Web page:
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Tim Daiss

Tim Daiss

I'm an oil markets analyst, journalist and author that has been working out of the Asia-Pacific region for 12 years. I’ve covered oil, energy markets…

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The Biggest Challenge For U.S. Oil Exports

As Saudi Arabia and Russia grapple with both the geopolitics and economics of continuing or stopping their one and a half year long oil production cut reached between OPEC and non-OPEC members in early 2017, U.S. oil exports are slowly making their way into Asia.

American companies will export some 2.3 million barrels per day (bpd) of oil next month and over half of that (1.3 million bpd) will find their way to Asian markets, Reuters said, citing a key executive with an U.S. oil exporter. This follows a record 2.6 million bpd of oil that the U.S. exported just two weeks ago.

Increased oil exports into Asia come as the price differential between global oil benchmark Brent crude and U.S. benchmark NYMEX-traded West Texas Intermediate widens. That price differential is currently around $9 per barrel, offering arbitrage opportunities for producers and huge savings for Asian refiners who buy U.S. crude oil.

Moreover, the discount between the price of Brent crude and WTI produced in the Permian Basin widened to nearly $11 per barrel in April, marking the the largest monthly spread in almost four years. In April, Brent futures sold for an average $72 per barrel, while Permian crude sold for just $61 a barrel.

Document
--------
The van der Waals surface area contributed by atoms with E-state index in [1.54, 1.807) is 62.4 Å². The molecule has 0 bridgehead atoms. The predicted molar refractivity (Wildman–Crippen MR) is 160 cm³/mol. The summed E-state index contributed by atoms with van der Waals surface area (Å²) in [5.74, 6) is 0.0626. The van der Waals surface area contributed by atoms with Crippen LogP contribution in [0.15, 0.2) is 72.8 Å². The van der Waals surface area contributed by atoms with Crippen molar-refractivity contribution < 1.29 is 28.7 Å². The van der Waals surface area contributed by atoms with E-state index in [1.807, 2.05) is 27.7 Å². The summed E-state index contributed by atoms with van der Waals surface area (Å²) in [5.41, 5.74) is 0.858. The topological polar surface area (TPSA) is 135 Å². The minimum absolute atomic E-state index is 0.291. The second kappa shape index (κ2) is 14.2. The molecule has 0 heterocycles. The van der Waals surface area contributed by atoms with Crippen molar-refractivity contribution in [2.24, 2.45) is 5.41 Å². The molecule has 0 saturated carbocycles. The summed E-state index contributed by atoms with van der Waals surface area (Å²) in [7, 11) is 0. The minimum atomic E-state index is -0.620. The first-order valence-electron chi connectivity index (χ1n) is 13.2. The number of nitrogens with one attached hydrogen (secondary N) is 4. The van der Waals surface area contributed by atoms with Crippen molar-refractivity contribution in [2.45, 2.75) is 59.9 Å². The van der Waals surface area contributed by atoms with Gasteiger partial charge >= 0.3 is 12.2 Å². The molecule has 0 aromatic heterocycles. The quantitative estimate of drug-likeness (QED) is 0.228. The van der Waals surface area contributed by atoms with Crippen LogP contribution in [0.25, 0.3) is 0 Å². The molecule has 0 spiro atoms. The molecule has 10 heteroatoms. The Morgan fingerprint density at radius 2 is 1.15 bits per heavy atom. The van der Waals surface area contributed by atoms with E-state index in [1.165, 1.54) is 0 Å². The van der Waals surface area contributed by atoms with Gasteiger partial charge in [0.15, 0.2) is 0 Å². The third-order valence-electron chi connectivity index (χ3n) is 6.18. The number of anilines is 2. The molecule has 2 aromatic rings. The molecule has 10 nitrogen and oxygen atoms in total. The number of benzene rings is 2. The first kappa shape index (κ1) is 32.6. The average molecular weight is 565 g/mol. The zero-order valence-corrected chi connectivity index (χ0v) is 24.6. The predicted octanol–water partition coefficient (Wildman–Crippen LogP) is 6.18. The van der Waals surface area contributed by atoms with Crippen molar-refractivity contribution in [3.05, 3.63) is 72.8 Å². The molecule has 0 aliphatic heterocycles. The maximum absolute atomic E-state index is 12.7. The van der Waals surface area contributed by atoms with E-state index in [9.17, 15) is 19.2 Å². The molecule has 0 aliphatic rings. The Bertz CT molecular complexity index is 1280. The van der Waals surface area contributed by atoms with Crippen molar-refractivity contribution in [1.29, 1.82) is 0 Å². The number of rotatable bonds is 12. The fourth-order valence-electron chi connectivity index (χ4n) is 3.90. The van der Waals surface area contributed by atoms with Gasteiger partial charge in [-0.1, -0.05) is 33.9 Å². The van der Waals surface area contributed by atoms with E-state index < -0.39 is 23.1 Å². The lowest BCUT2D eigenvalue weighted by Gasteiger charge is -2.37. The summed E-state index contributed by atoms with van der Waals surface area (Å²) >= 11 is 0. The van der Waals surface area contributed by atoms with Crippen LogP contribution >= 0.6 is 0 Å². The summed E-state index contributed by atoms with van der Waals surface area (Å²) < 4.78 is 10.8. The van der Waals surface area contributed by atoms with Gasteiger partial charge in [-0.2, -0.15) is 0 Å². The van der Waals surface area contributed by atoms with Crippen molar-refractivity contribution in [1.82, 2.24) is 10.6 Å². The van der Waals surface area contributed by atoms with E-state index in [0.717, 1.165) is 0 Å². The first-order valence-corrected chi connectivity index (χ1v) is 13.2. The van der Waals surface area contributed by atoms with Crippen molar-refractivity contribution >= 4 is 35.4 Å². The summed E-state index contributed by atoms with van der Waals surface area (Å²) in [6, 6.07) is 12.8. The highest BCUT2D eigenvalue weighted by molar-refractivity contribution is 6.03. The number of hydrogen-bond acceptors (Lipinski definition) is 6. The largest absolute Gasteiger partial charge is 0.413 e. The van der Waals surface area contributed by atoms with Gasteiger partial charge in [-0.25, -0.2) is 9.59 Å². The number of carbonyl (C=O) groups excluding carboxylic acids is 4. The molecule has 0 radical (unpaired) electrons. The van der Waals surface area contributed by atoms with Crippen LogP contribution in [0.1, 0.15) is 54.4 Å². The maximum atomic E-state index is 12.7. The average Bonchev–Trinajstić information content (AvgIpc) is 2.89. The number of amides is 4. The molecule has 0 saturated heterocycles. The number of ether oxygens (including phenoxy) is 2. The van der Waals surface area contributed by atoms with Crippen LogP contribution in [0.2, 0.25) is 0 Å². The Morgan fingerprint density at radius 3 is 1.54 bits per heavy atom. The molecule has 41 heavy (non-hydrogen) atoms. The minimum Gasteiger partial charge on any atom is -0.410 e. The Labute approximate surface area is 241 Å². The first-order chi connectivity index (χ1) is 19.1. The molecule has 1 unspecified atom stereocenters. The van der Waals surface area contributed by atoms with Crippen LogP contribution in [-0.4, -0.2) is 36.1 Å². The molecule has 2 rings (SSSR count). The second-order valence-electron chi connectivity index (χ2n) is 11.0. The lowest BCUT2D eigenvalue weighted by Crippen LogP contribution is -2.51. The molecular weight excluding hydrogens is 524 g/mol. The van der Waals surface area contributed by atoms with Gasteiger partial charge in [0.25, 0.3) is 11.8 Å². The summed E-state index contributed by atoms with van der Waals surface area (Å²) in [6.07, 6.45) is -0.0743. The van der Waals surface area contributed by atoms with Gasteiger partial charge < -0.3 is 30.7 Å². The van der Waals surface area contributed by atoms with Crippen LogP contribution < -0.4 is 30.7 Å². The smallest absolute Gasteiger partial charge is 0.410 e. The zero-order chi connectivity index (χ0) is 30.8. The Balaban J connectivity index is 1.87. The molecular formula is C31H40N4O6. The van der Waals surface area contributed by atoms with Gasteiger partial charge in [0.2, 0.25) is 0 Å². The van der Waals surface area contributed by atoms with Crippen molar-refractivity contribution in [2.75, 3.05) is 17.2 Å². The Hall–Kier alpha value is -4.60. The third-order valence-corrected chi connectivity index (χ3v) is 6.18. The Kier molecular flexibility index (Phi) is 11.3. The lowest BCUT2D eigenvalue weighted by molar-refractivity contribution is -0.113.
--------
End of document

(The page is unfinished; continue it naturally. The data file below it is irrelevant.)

As long as price differentials remain, U.S. oil exports will continue to chip away at both Saudi and Russian market share in Asia, the world’s largest oil consuming region, led by China, Japan, India, and South Korea. China surpassed the U.S. in annual gross crude oil imports in 2017, importing 8.4 million bpd compared with 7.9 million bpd for the U.S., according to a report by the U.S. Energy Information Administration (EIA).

One problem for U.S. oil exporters, however, is that many Asian refineries are configured to process heavier crude blends and have to use lighter, sweeter U.S. oil to blend with other crude grades. For refiners that can process lighter U.S. crude the price differential is a boon and ensures that U.S. oil exports will continue to grab Asian market share. Yet, the U.S. also exports other grades like Mars and Southern Green Canyon which are medium sour grades as well as Bryan Mound Sour.

Another and more complicated problem for U.S. oil exporters are bottle necks and lack of pipeline infrastructure to move U.S. crude to market. This is particularly acute in the Permian Basin which has a lack of pipeline takeaway capacity to transport oil to Houston or Corpus Christi, where it can be loaded on tankers for export. It’s a story of U.S. producers being the victim of their own success. Related: Why U.S. Oil Exports Are Only Heading Higher

A report earlier this month by the Federal Reserve Bank of Dallas said that lack of pipeline capacity hasn’t yet stymied production but that could change later this year or by the middle of next year if more pipelines are not built.